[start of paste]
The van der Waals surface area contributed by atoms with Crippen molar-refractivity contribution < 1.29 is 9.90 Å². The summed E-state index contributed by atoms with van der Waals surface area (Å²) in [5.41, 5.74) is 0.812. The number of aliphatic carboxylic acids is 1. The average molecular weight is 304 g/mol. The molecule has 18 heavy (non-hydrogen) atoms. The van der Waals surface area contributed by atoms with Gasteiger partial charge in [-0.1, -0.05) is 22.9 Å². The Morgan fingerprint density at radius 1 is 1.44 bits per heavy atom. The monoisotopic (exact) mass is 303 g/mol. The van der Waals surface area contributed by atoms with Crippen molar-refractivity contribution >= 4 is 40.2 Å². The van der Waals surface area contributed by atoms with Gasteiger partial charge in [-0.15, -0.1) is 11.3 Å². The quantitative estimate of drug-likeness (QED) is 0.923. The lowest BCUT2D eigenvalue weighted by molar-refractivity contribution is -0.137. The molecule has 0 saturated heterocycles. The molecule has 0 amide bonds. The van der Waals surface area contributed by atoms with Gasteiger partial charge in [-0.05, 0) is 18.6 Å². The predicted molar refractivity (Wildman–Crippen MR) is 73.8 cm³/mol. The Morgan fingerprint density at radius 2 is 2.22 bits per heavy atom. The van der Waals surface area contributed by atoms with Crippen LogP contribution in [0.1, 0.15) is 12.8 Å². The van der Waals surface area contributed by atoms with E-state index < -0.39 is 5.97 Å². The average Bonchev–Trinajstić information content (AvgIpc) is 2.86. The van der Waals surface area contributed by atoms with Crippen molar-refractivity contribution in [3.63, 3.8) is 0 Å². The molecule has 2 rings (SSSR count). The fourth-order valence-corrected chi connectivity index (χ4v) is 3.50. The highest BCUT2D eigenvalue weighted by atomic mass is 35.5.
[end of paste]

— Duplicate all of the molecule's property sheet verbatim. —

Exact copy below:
The van der Waals surface area contributed by atoms with Crippen molar-refractivity contribution < 1.29 is 9.90 Å². The summed E-state index contributed by atoms with van der Waals surface area (Å²) in [5.41, 5.74) is 0.812. The number of aliphatic carboxylic acids is 1. The average molecular weight is 304 g/mol. The molecule has 18 heavy (non-hydrogen) atoms. The van der Waals surface area contributed by atoms with Gasteiger partial charge in [-0.1, -0.05) is 22.9 Å². The Morgan fingerprint density at radius 1 is 1.44 bits per heavy atom. The monoisotopic (exact) mass is 303 g/mol. The van der Waals surface area contributed by atoms with Crippen molar-refractivity contribution >= 4 is 40.2 Å². The van der Waals surface area contributed by atoms with Gasteiger partial charge in [-0.15, -0.1) is 11.3 Å². The quantitative estimate of drug-likeness (QED) is 0.923. The lowest BCUT2D eigenvalue weighted by molar-refractivity contribution is -0.137. The molecule has 0 saturated heterocycles. The molecule has 0 amide bonds. The van der Waals surface area contributed by atoms with Gasteiger partial charge in [-0.05, 0) is 18.6 Å². The predicted molar refractivity (Wildman–Crippen MR) is 73.8 cm³/mol. The Morgan fingerprint density at radius 2 is 2.22 bits per heavy atom. The van der Waals surface area contributed by atoms with Crippen LogP contribution in [0.1, 0.15) is 12.8 Å². The van der Waals surface area contributed by atoms with E-state index < -0.39 is 5.97 Å². The average Bonchev–Trinajstić information content (AvgIpc) is 2.86. The van der Waals surface area contributed by atoms with Crippen molar-refractivity contribution in [3.63, 3.8) is 0 Å². The molecule has 2 rings (SSSR count). The fourth-order valence-corrected chi connectivity index (χ4v) is 3.50. The highest BCUT2D eigenvalue weighted by atomic mass is 35.5.